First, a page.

SEC Chairman Mary Schapiro's comments on Thursday that all financial advisers who provide personalized advice should come under “meaningful” fiduciary standards has drawn heat from a group representing state securities regulators.
Speaking at a press conference in Washington, Denise Voigt Crawford, president of the North American Securities Administrators Association Inc., questioned how stringent such a standard would be.
“Everybody is saying that they believe in one standard, and everybody is saying that they believe that it should be a fiduciary standard,” said Ms. Crawford, whose group advocates putting all brokers and advisers under the traditional standard established by the Investment Advisers Act of 1940.
“If you listen to Mary Schapiro speak, she'll say there needs to be one standard; it needs to be fiduciary. But she never says that it should be the '40 Act standard. That is huge, and it's very worrisome to us — because anything else is whatever people decide it's going to be.”
In an e-mail, Securities and Exchange Commission spokesman John Nester noted that Ms. Schapiro has testified in support an Obama administration proposal containing language calling for broker-dealers and investment advisers to act “solely in the interests of their customers or clients when providing investment advice.”
Draft legislation in the Senate would require brokers to come under the Investment Advisers Act and traditional fiduciary standards. “The Senate approach preserves the … authentic fiduciary standard,” Ms. Crawford said.
Andrew DeSouza, a spokesman for the Securities Industry and Financial Markets Association, noted his group's support for the establishment of a federal fidicuary standard that will improve upon the current patchwork system that governs those who provide personalized investment advice.
SIFMA, which represents the brokerage industry, favors having the Securities and Exchange Commission write new rules that would create a uniform fiduciary standard, but would still allow brokers to conduct business as they have done, including allowing principal trades.
“We may disagree on how to do it, such as simply repealing the broker-dealer exemption from the ‘40 Act, but disagreeing on the way to accomplish the goal does not mean we oppose the goal,” Mr. DeSouza wrote in an e-mail.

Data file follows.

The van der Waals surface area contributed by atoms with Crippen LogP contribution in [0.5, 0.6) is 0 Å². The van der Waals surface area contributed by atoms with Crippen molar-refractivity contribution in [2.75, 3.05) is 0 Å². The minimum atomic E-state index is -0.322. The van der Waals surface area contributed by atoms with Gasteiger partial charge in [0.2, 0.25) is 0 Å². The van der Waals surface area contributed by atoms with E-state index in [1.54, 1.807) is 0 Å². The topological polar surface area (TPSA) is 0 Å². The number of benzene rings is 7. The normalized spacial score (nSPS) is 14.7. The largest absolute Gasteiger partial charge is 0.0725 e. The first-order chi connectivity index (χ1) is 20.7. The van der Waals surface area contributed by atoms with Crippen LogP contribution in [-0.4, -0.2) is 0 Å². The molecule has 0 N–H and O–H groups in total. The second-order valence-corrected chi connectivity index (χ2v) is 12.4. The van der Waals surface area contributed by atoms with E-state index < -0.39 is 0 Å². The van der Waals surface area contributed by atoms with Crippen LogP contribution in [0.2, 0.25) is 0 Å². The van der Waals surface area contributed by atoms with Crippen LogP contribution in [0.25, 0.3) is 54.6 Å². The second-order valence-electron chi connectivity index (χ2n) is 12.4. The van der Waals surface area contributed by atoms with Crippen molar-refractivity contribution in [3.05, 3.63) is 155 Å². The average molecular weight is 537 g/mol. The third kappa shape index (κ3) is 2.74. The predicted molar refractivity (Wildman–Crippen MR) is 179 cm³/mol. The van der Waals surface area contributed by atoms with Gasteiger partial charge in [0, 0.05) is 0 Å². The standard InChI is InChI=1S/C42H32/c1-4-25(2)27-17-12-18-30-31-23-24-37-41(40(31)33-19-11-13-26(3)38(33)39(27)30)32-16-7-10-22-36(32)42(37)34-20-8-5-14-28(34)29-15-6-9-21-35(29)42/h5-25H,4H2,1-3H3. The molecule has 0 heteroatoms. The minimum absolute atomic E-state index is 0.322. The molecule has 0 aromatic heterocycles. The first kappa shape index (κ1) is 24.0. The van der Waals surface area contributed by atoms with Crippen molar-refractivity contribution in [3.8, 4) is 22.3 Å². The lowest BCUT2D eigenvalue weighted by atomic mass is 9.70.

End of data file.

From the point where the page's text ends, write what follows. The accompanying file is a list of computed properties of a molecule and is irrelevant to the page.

Ms. Crawford, who is also Texas securities commissioner, criticized parts of the financial reform package pending in the House, particularly a Republican-sponsored provision that would place many investment advisory firms under the regulation of the Financial Industry Regulatory Authority Inc.
The possibility of Finra oversight of advisory firms “causes us great concern,” Ms. Crawford said. “We do not really want Finra to take on this role,” she said. “Finra is a private organization that is accountable to its own members.”
House Financial Services Committee Chairman Barney Frank, D-Mass., has vowed to fight the Finra oversight provision when the bill is considered by the full House.
NASAA supports proposals pending in both houses of Congress that would move jurisdiction of about 4,000 investment advisory firms from the SEC to the states. To prepare for that responsibility, Ms. Crawford said she signed a rare NASAA “Memorandum of Understanding” Dec. 2 that will allow states to work with each other to regulate the additional advisory firms.
All states are expected to sign onto the MOU if the legislation is enacted. The House and Senate bills would raise the asset threshold to $100 million for advisory firms to be regulated by the SEC. Currently advisory firms with more than $25 million are regulated by the SEC.
The states will be able to inspect advisory firms more frequently than the SEC is currently able to do, Ms. Crawford said. The SEC now only inspects about 9% of the approximately 11,000 advisory firms is has jurisdiction over.
State securities administrators also favor Senate draft legislation requiring the Commission to issue rules banning or restricting mandatory arbitration clauses in broker contracts with customers. A bill in the House only provides an option for the SEC to consider rules to prohibit the clauses. Investors need alternative forums for dispute resolution, including going to small claims court, Ms. Crawford said.
The NASAA head skewered the SEC and Finra for not detecting the massive Ponzi scheme fraud perpetrated by Bernard L. Madoff Investment Securities LLC. She labeled those as “failures on the part of federal regulatory agencies,” including Finra in that characterization.
A special Finra review showed that the authority did not have access to the information the SEC had about the fraud in the Madoff investment adviser, Howard M. Schloss, executive vice president for corporate communications and government relations, wrote in an e-mail.
Finra has taken many steps in the wake of Madoff to improve its fraud detection capabilities, including the creation of the Office of Fraud Detection and Market Intelligence, he added.
Asked whether the SEC has improved its performance over the past year, Ms. Crawford said that, “The jury is still out on whether the culture at the SEC is going to change,” she said.
“The folks that are employed at the commission, most of the time are looking for a job on Wall Street,” Ms. Crawford said. “It makes it very difficult for them to take a hard line against their future employer who's sitting across the table.”
Mr. Nestor disagreed. “The change at the SEC has been dramatic. We have brought on new senior management, seen significant increases in the numbers of investigations and penalties, pursued important investor-focused rulemaking and reformed out internal operations.”
He added: “We are aware of no basis for the comments.”